GameZone (Aug 03, 2006)
Monster House is a game that I think will make your 7-12 year old fairly happy. As an adult I found that it could get a little repetitive, but my son has spent way more time playing and shows no signs of letting up.
GotNext (Aug 17, 2006)
Monster House DS gets points for trying to innovate. Had the developers also offered a non-stylus option, beefed up the gameplay a bit, and given the enemies a less generic feel, well, this review would be a lot different. The game aspires but fails to inspire. If you’re desperate for an overhead shooter, this may—very temporarily—appease, but your better off going back to the classics to get your fill.
GamesRadar (Jul 21, 2006)
Despite its repetitiveness and the unfortunate lack of multiplayer modes, Monster House is good game that's perfect for some violence on the run. The gameplay stands on its own, whether or not you care for the license. If you're looking for quick bursts or brutality on the go then you should give this game a look.
DS-x2 (Sep 07, 2006)
If Monster House proves one thing it's just how satisfying shooting down wave after wave of household objects can be. What it also does though is show how things have moved on and while you were probably satisfied some two decades ago pumping coins into a Robotron arcade machine just to beat the high score, gamers now demand a little more variety and it's here where this latest movie tie-in is sadly lacking. There's also little point in revisiting any of the rooms, due to the lack of high score facility, and this coupled with the absence of any mini-games means that one go through is all it takes. That's not to say it isn't fun or challenging it's just that you are unlikely to put it back in your DS once completed.
IGN (Jul 20, 2006)
At the very least the game shows that the Robotron design can work with the DS system's touch screen -- there just needs to be a more competent production to exploit it. Had the designers focused more on the action instead of recreating the film's storyline, Monster House on the DS would have ended up a far superior product. Instead, the game doesn't borrow enough from the games it's lifting its ideas from - it's got the graphics engine and the control down, but what it needs is the quick pace and aggressive action to give Monster House that addictive element that made those similar games so classic.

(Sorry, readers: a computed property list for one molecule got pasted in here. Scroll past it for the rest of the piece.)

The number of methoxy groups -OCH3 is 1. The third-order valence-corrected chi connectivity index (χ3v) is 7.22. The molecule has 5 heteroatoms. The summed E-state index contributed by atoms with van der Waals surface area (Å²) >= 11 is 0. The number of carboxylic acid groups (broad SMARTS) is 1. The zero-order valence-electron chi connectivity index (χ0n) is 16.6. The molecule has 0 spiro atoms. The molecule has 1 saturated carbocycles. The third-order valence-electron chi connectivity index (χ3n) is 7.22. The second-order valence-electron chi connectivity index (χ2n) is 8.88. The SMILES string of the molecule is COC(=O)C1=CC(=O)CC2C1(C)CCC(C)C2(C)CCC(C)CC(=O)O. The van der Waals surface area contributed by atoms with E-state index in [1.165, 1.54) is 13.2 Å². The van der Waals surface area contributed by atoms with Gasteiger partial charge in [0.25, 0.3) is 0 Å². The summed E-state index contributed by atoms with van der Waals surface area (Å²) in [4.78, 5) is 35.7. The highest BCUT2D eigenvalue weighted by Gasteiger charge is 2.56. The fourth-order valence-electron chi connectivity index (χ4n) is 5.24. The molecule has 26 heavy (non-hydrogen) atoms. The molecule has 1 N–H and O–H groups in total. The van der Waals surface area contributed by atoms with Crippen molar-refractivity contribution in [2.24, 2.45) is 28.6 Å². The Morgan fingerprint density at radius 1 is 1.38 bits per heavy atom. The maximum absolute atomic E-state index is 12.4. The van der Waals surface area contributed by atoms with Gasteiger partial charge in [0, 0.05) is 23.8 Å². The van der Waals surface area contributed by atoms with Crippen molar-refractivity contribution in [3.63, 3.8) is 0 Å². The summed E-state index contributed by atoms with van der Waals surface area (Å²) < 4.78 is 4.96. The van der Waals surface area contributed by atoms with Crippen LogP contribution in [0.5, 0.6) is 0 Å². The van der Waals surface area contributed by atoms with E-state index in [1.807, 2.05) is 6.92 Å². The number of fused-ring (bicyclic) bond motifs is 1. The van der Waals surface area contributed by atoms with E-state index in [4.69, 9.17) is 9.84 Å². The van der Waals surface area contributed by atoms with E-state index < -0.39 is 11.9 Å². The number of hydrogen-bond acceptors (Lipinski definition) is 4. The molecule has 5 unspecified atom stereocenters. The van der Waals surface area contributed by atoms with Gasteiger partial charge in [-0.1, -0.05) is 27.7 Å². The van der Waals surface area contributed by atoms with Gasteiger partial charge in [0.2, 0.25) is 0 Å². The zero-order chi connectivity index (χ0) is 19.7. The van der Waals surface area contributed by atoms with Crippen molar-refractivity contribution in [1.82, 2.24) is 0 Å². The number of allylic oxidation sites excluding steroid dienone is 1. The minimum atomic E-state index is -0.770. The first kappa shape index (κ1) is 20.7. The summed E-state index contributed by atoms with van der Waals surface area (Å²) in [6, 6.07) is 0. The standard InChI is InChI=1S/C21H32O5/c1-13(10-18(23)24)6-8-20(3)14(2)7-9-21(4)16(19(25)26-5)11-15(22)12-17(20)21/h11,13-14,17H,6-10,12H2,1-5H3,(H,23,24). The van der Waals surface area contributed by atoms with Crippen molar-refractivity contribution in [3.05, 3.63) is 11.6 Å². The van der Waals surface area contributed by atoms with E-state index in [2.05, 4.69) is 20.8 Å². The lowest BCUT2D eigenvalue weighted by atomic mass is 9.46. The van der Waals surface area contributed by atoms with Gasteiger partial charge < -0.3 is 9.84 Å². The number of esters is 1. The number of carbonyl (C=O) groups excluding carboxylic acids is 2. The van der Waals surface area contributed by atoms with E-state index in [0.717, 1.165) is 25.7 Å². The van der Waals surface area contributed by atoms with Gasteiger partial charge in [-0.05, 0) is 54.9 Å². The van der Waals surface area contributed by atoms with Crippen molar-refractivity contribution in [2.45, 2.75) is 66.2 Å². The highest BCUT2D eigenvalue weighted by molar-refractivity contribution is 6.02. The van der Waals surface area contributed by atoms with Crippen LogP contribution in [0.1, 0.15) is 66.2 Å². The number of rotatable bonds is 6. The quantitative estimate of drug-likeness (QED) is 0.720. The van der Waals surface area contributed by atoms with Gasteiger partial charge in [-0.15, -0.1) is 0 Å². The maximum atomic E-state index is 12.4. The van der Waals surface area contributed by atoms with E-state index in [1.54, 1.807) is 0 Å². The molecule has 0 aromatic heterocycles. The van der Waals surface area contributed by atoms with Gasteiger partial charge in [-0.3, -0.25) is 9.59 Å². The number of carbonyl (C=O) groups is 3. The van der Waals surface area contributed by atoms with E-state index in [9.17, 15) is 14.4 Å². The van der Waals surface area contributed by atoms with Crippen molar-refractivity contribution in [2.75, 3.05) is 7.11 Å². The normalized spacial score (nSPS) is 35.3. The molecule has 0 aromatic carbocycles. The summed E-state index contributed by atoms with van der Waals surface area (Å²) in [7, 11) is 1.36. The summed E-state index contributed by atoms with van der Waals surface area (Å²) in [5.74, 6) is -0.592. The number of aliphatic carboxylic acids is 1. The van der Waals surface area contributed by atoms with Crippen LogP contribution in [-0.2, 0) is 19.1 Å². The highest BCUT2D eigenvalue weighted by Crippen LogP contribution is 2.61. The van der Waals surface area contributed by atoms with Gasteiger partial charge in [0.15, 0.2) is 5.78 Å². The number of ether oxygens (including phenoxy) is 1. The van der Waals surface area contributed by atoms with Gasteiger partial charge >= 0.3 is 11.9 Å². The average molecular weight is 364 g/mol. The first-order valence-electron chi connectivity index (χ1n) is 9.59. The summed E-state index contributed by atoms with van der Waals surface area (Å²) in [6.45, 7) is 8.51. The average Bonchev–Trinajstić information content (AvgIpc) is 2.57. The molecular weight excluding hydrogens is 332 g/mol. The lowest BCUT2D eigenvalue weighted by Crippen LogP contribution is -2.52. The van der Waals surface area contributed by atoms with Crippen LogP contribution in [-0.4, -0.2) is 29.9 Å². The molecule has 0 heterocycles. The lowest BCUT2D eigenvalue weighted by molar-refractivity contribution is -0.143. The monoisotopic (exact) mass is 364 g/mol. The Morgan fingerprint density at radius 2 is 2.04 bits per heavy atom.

eToychest (Aug 16, 2006)
It's painfully obvious Monster House was a cheap, easy cash-in attempt on the movie, and while other platforms might not fare so poorly, buying Monster House for the Nintendo DS can't be seen as anything other than a mistake.
Monster House for the DS is a good example of how not to integrate the touchscreen into a game. It’s an alright concept (we all loved Sinistar), but using the more-subjective touchscreen is a far cry from a joystick and not nearly as intuitive. Combined with the awkward visuals, inability to freely explore and general lack of things to do the Nintendo DS version of Monster House just doesn’t come off too well. Compared to the well-made Advance version this comes off as half-finished at best
N-Zone (Oct 21, 2006)
Robotron X für das Nintendo 64 heimste in der N-ZONE 05/98 "satte" 19 Prozent ein. Monster House vertraut auf dasselbe Gameplay, hübscht das Ganze mit deutlich ansehnlicheren Levels auf und hüllt das Spielkonzept in eine kindgerechte Story - fertig ist die mittelmäßige Filmumsetzung. Schade um den prinzipiell guten Steuerungsansatz!
Jeuxvideo.com (Aug 28, 2006)
Sans totalement démériter, A2M et THQ n'ont pas réussi à rendre à leur maison hantée la consistance et l'allure d'une vraie foire aux monstres. Si les premières heures de jeu sont plaisantes, le manque de renouvellement et de folie est patent et mène le gameplay aux portes du tout routinier. Monster House sur DS est un hack'n slash solide et bien adapté à la console. Mais il reste la moitité du chemin à faire pour se distinguer, et offrir une somme de plaisir.